how to do Singapore on a budget


Although Singapore has a rap for being one of the more expensive Asian countries to travel to, which might be true (it’s never going to be as cheap as say, Thailand), it still really surprised me how affordable it was. You really don’t have to splurge on much money to be able to experience Singapore on budget..I certainly didn’t and I was actually really surprised the amount of free activities there were to do. Sure, there are some experiences such as Universal Studios and Adventure Park on Sentosa Island to check out and Marina Bay Sky deck, but if you are on a budget Singapore doesn’t have to break the bank or destroy your budget.


Getting there

If you are flexible with dates and days of the week, generally flying mid week is cheaper than say, weekends. Also, it’s worth checking out budget airlines for the best deals. Popular choices are AirAsia, Jetstar Asia, Tiger or Scoot airlines.


See and do

1. Gardens by the Bay

The Gardens by the Bay are one of Singapore’s largest man-made attractions and are just gorgeous. The unique range of flowers, trees and plants are fantastic and the best thing is that the gardens are completely free to walk through. They have been beautifully executed to allow visitors to enjoy a leisurely stroll though and around the , and the Super Trees are also in the area.

The Super Trees are incredible too and as dusk falls, they light up and look really pretty. They are also completely environmentally friendly and solar powered.




OPTION 1: The Cloud Forest and Flower Dome are also nearby so if you do want to check out either of these it costs approx. $26 per person and the pass enables you to get into both. Unfortunately you aren’t able to buy an entry into just one, it’s a double pass only, so you may as well visit both the cloud forest and flower dome. They are both really beautiful though!

OPTION 2: The super trees have a build in sky walkway that winds around the trees and along the Gardens. It allows you to see the gardens and super trees from up high and from a different perspective. For this experience it does cost approx. $18 per person. To be honest though, you can see the super trees from ground level and they still look super spectacular from that angle!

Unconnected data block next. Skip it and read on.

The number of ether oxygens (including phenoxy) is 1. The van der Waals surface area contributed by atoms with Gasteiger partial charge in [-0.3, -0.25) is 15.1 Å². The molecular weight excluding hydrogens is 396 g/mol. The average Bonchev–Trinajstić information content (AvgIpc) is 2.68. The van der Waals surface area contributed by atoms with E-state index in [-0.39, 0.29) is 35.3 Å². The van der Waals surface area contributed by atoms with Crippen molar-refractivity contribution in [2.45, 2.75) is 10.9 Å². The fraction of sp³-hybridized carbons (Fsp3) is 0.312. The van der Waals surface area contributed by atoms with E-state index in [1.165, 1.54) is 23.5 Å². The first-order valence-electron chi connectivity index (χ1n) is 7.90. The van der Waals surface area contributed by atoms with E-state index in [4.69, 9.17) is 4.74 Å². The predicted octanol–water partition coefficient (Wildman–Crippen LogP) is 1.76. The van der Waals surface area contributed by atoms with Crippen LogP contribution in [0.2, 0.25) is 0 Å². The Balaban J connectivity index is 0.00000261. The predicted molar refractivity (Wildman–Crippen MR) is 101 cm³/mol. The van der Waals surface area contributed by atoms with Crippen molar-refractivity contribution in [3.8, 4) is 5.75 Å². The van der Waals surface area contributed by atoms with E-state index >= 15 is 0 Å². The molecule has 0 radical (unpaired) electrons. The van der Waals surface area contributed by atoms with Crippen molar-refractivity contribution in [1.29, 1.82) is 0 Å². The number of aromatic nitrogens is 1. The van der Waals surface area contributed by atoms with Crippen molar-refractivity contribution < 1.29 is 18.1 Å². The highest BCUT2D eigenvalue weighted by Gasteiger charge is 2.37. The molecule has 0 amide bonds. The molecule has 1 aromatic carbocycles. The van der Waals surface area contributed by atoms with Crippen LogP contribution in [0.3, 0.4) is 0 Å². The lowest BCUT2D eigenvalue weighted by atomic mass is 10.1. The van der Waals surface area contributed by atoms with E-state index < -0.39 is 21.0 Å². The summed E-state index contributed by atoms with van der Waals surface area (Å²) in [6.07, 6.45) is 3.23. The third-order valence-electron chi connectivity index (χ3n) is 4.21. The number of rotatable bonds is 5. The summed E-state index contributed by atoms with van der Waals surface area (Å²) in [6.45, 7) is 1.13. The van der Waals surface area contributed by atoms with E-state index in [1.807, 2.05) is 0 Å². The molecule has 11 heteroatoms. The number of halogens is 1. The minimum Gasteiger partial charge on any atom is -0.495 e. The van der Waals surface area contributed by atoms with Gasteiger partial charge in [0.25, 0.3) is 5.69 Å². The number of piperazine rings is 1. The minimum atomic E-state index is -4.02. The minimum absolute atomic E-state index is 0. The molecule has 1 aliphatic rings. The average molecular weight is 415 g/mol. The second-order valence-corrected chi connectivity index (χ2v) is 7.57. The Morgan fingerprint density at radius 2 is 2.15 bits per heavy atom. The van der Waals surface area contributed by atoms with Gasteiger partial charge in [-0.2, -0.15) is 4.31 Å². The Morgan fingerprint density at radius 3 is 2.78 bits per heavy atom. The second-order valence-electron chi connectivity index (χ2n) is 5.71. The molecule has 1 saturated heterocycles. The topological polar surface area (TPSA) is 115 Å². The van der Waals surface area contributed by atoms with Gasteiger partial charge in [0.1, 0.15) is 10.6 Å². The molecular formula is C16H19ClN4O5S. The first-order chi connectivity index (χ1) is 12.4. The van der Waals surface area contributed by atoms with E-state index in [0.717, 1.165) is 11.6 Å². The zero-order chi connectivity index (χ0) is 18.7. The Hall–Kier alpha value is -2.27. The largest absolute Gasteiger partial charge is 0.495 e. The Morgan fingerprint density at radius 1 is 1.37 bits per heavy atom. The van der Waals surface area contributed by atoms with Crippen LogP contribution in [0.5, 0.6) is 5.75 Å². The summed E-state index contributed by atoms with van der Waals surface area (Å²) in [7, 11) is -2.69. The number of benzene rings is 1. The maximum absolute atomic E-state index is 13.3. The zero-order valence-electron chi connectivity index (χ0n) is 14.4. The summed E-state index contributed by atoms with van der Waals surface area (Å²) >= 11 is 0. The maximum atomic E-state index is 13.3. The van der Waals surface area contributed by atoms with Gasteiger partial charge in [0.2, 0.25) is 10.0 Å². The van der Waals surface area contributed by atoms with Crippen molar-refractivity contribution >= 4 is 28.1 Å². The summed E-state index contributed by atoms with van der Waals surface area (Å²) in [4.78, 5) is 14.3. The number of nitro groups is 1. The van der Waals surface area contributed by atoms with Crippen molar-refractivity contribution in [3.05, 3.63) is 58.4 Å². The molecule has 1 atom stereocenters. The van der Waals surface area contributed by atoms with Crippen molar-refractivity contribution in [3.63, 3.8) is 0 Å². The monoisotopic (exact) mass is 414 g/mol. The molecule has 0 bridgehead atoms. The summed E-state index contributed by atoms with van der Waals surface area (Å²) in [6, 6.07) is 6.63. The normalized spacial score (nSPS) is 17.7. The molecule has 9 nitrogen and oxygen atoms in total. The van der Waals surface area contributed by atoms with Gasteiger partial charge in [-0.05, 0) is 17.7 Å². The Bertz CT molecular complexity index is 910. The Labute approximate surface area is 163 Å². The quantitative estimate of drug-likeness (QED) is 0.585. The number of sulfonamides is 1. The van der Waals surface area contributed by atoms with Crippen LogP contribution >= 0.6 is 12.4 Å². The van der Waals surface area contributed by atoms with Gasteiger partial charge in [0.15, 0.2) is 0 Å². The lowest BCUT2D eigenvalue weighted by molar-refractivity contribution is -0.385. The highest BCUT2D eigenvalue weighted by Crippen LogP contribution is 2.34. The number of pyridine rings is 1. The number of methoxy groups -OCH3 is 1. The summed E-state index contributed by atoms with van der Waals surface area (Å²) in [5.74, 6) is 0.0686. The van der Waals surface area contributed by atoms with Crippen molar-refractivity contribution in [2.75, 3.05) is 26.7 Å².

2. Little India, Chinatown & Arab Quarter

Walking around Singapore’s ethnic districts won’t cost you a cent and it is really great to walk through the vibrant and colourful neighbourhoods, and many retain strong cultural and historical significance. Also, don’t forget that Singapore’s most famous attraction, The Merlion, is also free! Head to Lion Head and Merlion Park located near Marina Bay if you are keen to see it.


3. MacRitchie Reservoir’s Treetop & the Botanic Gardens

Nature lovers alone will just adore Singapore for the array of choice they have in Singapore! Singapore is often referred to as ‘the city in a garden’ after all.
The Botanic Garden comprise of 74 hectares of tropical forests and many different ‘world’s’ of flora and fauna to explore. It’s really beautiful and a great place to escape for peace and quiet. The gardens are free to enter and open daily from 5am to midnight.

OPTION: If you wish to visit the award winning National Orchid Garden, it does cost a fee of $5 per person (adult prices) to enter.

MacRitchie is one of Singapore’s most treasured nature reserves and a local favourite. The 12-hectare park features hiking trails, recreational activities such as canoeing, bird watching and even photography. One of the most popular things about visiting MacRitchie Reservoir though, is walking over the Tree Top Walk, a suspension bridge that offers panoramic views of Singapore’s lush rainforest and bushland. Tip: pack some water with you if you plan to visit, as some of the hikes can take a few hours and in the hot Singapore heat you will need it! Also, I would plan to go earlier in the day to avoid the middle of day heat plus more people will be around later on.




4. Sultan Mosque